Sales Training: Your Sales Presentations Are Terrible — Here’s Why
By Chris Duprey
Your sales presentations are bad.
While I may not have viewed yours specifically, I feel pretty confident in making a broad generalization here: Most sales presentations are awful. If they’re anything like the ones I’ve seen from my early-stage clients — and the hundreds I watched as a COO — they’re boring, overstuffed, and tone-deaf.
Picture a first date when you hear the person drone on and on with what sounds like a resume, all while you’re trying to finagle an exit.
Yeah, many sales presentations are the business equivalent of that.
You think you’re owning the room, but you’re actually losing prospects in the first few minutes — and a whole bunch more are falling off along the way.
This has reached epidemic proportions, and as a business coach, I see it as my job to stage an intervention.
The first step is understanding that you have a problem.
So say it with me: My sales presentations are bad — and I’m going to make them better.
The pitch is lazy (and outdated)
I see what you’re trying to do, but you’re going about it all wrong.
You think that your buyer wants to see slide after slide of features and details to prove the quality of what you’re selling.
No. They don’t want that.
A sales pitch is a firehose of information, with a bit of cajoling thrown in. Whether your pitch comes in a packet, a slide-deck, or a talk track, the effect is the same: Even the most interested prospect may start to glaze over.
People don’t take in information that way. And you’ve chosen the wrong time to share it.
‘But Chris, don’t you say we need to educate our clients?’
Yes, you do. But here’s the thing: The sales meeting is not the time to be educating. Let me repeat that: Do not waste your precious time with a customer droning on and on about what you sell.
You should use the time before and after the meeting for education.
During the meeting itself: Focus on listening and asking questions. Tune in to the prospect’s problems and challenges. Ask follow-up questions to get to the heart of what they’re struggling with.
Spend 30% of your time talking and 70% listening.
Do this, and you build a relationship. You’ll be seen as someone who understands the client’s needs. Someone they can trust.
Be the salesperson who listens. Be the salesperson who’s trustworthy.
Let your buyers self-educate before the sales meeting
Too often, sales reps treat their pitch deck like a secret treasure. They hold it close to the vest, not letting anyone see it before the meeting starts.
What’s so bad about sending all the information to the buyer ahead of time so they can review it? That way, you don’t have to talk through everything. They have the reference materials they need to find the information they’re looking for.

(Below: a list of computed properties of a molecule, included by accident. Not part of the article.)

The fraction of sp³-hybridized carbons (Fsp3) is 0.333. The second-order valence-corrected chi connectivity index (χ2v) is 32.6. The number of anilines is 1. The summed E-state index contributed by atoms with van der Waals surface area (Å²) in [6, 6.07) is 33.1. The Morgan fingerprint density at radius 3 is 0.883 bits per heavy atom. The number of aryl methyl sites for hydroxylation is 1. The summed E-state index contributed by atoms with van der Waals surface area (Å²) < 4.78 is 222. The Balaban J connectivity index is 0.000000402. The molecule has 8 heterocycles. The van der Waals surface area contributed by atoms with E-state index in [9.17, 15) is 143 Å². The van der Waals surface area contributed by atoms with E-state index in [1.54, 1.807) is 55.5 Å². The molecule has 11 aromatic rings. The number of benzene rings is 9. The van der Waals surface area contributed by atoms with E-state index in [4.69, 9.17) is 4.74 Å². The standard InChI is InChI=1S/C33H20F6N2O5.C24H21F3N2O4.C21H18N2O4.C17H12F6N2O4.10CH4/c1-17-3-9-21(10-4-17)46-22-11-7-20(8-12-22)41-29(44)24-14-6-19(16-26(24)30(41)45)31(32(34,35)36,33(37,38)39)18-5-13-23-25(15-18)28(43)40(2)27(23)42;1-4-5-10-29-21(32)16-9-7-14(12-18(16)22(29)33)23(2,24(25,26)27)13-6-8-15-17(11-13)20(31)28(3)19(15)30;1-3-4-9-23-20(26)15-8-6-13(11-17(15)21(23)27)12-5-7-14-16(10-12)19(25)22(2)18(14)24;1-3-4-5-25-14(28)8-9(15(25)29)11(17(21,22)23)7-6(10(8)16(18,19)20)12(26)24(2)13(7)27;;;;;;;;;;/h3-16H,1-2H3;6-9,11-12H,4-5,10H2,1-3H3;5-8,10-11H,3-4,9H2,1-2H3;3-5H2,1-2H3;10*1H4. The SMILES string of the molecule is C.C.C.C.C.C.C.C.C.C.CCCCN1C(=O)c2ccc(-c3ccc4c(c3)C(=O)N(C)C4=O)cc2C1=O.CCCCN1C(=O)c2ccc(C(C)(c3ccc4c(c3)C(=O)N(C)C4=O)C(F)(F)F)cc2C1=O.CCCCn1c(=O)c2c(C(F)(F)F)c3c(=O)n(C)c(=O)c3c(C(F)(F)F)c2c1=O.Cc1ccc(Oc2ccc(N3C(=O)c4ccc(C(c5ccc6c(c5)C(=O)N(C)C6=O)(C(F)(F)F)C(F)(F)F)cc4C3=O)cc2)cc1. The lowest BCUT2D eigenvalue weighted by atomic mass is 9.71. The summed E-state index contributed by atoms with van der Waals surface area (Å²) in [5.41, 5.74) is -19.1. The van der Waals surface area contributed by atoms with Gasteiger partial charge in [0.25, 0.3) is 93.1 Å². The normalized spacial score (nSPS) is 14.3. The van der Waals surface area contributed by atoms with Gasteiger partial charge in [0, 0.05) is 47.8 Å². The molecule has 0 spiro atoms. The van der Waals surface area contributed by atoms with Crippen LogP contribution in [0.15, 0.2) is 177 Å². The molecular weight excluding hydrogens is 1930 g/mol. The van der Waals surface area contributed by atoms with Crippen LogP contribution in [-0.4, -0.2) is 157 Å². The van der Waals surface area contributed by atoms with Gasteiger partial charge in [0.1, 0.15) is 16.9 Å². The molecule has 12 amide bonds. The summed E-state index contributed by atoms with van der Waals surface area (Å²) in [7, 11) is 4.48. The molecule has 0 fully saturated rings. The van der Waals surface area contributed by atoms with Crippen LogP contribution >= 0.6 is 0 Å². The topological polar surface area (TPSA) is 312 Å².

Or, split it up and share some details after the meeting. Imagine if, at the close of the meeting, you say, “Now that I better understand your needs, I’m going to send you some information about our product and how it could help.”
Compare this to how you’re ending meetings now.
You’re making yourself look like an idiot
If you ever hear salespeople at your company say something like, “I got this, I know how to sell X, I’ve given that presentation a hundred times,” you’ve got bad sales reps. You might have an inept sales team.
Running through the same tired routine is the quickest way to show prospects you’re phoning it in.
I swear, these over-confident sales reps are the same ones who seem blindsided by questions, and bungle their way through the presentation they’ve “given a hundred times.”
They’re often inept with technology, too. They struggle to share their screen, they can’t remember if other people in the call can view their mouse. They stumble through the basics of their presentation. They seem blindsided by questions.
Honestly, how is it possible to be so confidently over-prepared in your mind and so totally underprepared in practice?
Let me say this once and for all: A sales call is not the time to be screwing things up in front of your potential customers.
A different kind of preparation
The most successful salespeople prepare and rehearse so they’re ready for the call — and they leave plenty of room for conversation. According to research by Gong, the best sales reps listen much more than they talk.
The right kind of preparation involves meaningful rehearsal and role-playing ahead of time so you can go into a meeting:
- Knowing when you plan to share your screen (hint: it should be as little as possible)
- Knowing how the technology works and how to troubleshoot on the fly
- Anticipating questions the prospect might ask (so you can address them before they’re even asked)
- Having memorized the names of everyone at the meeting
This is the kind of preparation that matters. It keeps your buyer at the center of the meeting.
Remember, it’s not about you, it’s about your buyer
The sales pitch is a holdover. A dinosaur. In the pre-internet age, salespeople had all the information — and they were the conduit to provide that information to customers.
Things have changed.
Today, buyers spend most of their time self-educating, so by the time they reach a sales meeting, they are pretty well informed. According to research from Gartner, customers spend less than 20% of their “buying time” actually talking to a salesperson.
At that point, they don’t need a pitch or an over-stuffed presentation. They need a real conversation about meeting their needs.
Until you’re ready to do that, your presentations will continue to suck.
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